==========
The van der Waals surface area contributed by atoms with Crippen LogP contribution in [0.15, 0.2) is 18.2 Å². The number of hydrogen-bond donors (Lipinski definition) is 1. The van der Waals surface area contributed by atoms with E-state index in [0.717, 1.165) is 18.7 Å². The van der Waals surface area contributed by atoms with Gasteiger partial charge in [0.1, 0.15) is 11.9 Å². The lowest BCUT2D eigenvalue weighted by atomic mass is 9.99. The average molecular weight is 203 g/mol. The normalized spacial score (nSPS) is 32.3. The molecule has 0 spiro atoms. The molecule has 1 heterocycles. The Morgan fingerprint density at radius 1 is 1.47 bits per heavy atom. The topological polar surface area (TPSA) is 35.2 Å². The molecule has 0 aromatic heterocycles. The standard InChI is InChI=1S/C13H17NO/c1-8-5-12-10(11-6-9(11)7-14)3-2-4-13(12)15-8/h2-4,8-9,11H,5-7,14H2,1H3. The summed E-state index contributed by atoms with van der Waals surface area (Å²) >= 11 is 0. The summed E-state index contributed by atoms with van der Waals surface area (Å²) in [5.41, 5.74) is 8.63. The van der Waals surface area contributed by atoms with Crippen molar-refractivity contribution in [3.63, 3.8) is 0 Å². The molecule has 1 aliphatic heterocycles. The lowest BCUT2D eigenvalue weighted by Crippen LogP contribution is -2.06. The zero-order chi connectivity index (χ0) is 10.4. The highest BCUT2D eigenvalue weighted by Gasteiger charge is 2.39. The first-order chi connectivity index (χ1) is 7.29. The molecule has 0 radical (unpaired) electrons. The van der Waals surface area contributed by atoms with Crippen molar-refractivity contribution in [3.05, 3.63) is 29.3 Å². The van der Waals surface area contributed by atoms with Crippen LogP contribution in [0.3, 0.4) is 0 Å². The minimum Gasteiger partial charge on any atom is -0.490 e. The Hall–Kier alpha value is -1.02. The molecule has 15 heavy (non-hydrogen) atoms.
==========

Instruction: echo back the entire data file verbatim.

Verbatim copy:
The van der Waals surface area contributed by atoms with Crippen LogP contribution in [0.15, 0.2) is 18.2 Å². The number of hydrogen-bond donors (Lipinski definition) is 1. The van der Waals surface area contributed by atoms with E-state index in [0.717, 1.165) is 18.7 Å². The van der Waals surface area contributed by atoms with Gasteiger partial charge in [0.1, 0.15) is 11.9 Å². The lowest BCUT2D eigenvalue weighted by atomic mass is 9.99. The average molecular weight is 203 g/mol. The normalized spacial score (nSPS) is 32.3. The molecule has 0 spiro atoms. The molecule has 1 heterocycles. The Morgan fingerprint density at radius 1 is 1.47 bits per heavy atom. The topological polar surface area (TPSA) is 35.2 Å². The molecule has 0 aromatic heterocycles. The standard InChI is InChI=1S/C13H17NO/c1-8-5-12-10(11-6-9(11)7-14)3-2-4-13(12)15-8/h2-4,8-9,11H,5-7,14H2,1H3. The summed E-state index contributed by atoms with van der Waals surface area (Å²) >= 11 is 0. The summed E-state index contributed by atoms with van der Waals surface area (Å²) in [5.41, 5.74) is 8.63. The van der Waals surface area contributed by atoms with Crippen molar-refractivity contribution in [3.63, 3.8) is 0 Å². The molecule has 1 aliphatic heterocycles. The lowest BCUT2D eigenvalue weighted by Crippen LogP contribution is -2.06. The zero-order chi connectivity index (χ0) is 10.4. The highest BCUT2D eigenvalue weighted by Gasteiger charge is 2.39. The first-order chi connectivity index (χ1) is 7.29. The molecule has 0 radical (unpaired) electrons. The van der Waals surface area contributed by atoms with Crippen molar-refractivity contribution in [3.05, 3.63) is 29.3 Å². The van der Waals surface area contributed by atoms with Crippen LogP contribution in [0.3, 0.4) is 0 Å². The minimum Gasteiger partial charge on any atom is -0.490 e. The Hall–Kier alpha value is -1.02. The molecule has 15 heavy (non-hydrogen) atoms.